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dc.contributor.advisorHoward J. Herzog.en_US
dc.contributor.authorWolff, Joshua Michaelen_US
dc.contributor.otherMassachusetts Institute of Technology. Technology and Policy Program.en_US
dc.date.accessioned2015-09-17T18:59:09Z
dc.date.available2015-09-17T18:59:09Z
dc.date.copyright2015en_US
dc.date.issued2015en_US
dc.identifier.urihttp://hdl.handle.net/1721.1/98605
dc.descriptionThesis: S.M. in Technology and Policy, Massachusetts Institute of Technology, Engineering Systems Division, Technology and Policy Program, 2015.en_US
dc.descriptionCataloged from PDF version of thesis.en_US
dc.descriptionIncludes bibliographical references (pages 90-97).en_US
dc.description.abstractCarbon capture and storage (CCS) represents an important pathway for reducing greenhouse gas emissions in order to mitigate climate change. However, there is significant uncertainty about how the technology will be accepted by the public, which is difficult to predict for relatively unknown technologies such as CCS. As such, this thesis explores the use of a similar but better known technology-hydraulic fracturing-as an analogue for learning lessons about public acceptance of the geologic storage component of CCS. The thesis asks two questions: (1) What factors are associated with public acceptance of geologic storage? And (2) What actions should communities, regulators, and stakeholders take to ensure the safe and efficient deployment of CCS technology? The thesis investigates these questions using three separate but related analyses. A series of regressions explores links between states' history of fossil fuel extraction and current regulatory attitudes toward hydraulic fracturing. A comparative case study characterizes trends in the development of laws and regulations related to hydraulic fracturing in three states: Pennsylvania, New York State, and Colorado. Finally, a survey identifies factors associated with positive and negative public perceptions of both hydraulic fracturing and CCS. The survey includes an experimental question that measures the extent to which compensation can be used to improve public acceptance for facility siting. Through these analyses, the thesis reaches several conclusions. States with an extensive history of fossil fuel extraction are more likely to regulate hydraulic fracturing with a moderate level of regulatory stringency, and similar tendencies toward CCS are likely. Municipalities are playing an increasingly significant role in the regulation of hydraulic fracturing, and are likely to be important stakeholders for CCS projects as well. A number of demographic and worldview factors are associated with public acceptance, but none were found to have substantial predictive power. However, the amount of compensation offered to nearby residents was found to have a moderate effect on public acceptance. Developers should therefore consider compensation a tool for increasing the likelihood of acceptance among residents nearby a potential project site. Policymakers should in turn institute market incentives such as robust carbon prices to foster a financial environment that encourages developers to engage with municipalities and residents.en_US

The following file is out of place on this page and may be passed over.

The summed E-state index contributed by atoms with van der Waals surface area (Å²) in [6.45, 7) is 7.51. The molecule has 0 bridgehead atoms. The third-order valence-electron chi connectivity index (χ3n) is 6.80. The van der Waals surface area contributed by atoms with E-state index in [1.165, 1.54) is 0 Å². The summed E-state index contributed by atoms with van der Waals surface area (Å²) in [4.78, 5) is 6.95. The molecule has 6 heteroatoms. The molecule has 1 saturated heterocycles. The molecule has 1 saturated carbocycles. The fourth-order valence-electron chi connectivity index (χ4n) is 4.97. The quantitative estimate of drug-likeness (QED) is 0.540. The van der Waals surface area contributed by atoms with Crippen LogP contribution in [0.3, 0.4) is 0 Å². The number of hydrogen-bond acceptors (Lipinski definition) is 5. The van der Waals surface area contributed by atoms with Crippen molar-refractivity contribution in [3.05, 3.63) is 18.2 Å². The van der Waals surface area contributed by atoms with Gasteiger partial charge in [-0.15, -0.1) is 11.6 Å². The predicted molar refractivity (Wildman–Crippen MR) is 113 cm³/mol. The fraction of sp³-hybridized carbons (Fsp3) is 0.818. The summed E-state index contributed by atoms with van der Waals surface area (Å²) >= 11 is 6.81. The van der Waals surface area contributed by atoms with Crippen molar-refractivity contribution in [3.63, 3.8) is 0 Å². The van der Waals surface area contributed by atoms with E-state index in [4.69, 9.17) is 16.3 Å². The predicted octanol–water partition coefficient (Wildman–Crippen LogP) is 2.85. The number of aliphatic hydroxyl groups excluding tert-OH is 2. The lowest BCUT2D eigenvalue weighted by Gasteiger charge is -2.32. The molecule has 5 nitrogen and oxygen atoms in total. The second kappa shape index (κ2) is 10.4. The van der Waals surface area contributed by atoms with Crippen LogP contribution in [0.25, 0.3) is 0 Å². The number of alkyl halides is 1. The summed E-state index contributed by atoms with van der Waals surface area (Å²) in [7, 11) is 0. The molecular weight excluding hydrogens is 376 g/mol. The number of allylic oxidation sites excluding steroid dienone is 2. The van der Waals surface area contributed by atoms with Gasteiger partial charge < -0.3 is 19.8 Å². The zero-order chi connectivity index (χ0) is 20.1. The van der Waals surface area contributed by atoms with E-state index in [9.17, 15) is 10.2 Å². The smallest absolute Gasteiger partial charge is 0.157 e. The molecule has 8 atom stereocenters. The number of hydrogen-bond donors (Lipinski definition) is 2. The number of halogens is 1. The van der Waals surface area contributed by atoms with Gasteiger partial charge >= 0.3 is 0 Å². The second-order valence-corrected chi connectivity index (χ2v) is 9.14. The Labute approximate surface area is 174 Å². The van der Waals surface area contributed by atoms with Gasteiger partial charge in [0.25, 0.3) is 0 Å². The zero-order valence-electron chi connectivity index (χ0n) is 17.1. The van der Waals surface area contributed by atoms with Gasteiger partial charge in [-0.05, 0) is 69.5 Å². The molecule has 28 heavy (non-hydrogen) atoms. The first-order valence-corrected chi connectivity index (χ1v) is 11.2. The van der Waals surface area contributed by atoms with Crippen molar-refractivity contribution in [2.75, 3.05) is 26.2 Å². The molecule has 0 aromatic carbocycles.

dc.description.statementofresponsibilityby Joshua Michael Wolff.en_US
dc.format.extent120 pagesen_US
dc.language.isoengen_US
dc.publisherMassachusetts Institute of Technologyen_US
dc.rightsM.I.T. theses are protected by copyright. They may be viewed from this source for any purpose, but reproduction or distribution in any format is prohibited without written permission. See provided URL for inquiries about permission.en_US
dc.rights.urihttp://dspace.mit.edu/handle/1721.1/7582en_US
dc.subjectEngineering Systems Division.en_US
dc.subjectTechnology and Policy Program.en_US
dc.titleAcceptance by proxy : analyzing perceptions of hydraulic fracturing to better understand public acceptance for geologic storage of carbon dioxideen_US
dc.title.alternativeAnalyzing perceptions of hydraulic fracturing to better understand public acceptance for geologic storage of carbon dioxideen_US
dc.typeThesisen_US
dc.description.degreeS.M. in Technology and Policyen_US
dc.contributor.departmentMassachusetts Institute of Technology. Engineering Systems Division.en_US
dc.contributor.departmentMassachusetts Institute of Technology. Technology and Policy Program.en_US
dc.contributor.departmentMassachusetts Institute of Technology. Engineering Systems Division
dc.contributor.departmentMassachusetts Institute of Technology. Technology and Policy Program
dc.identifier.oclc920470164en_US


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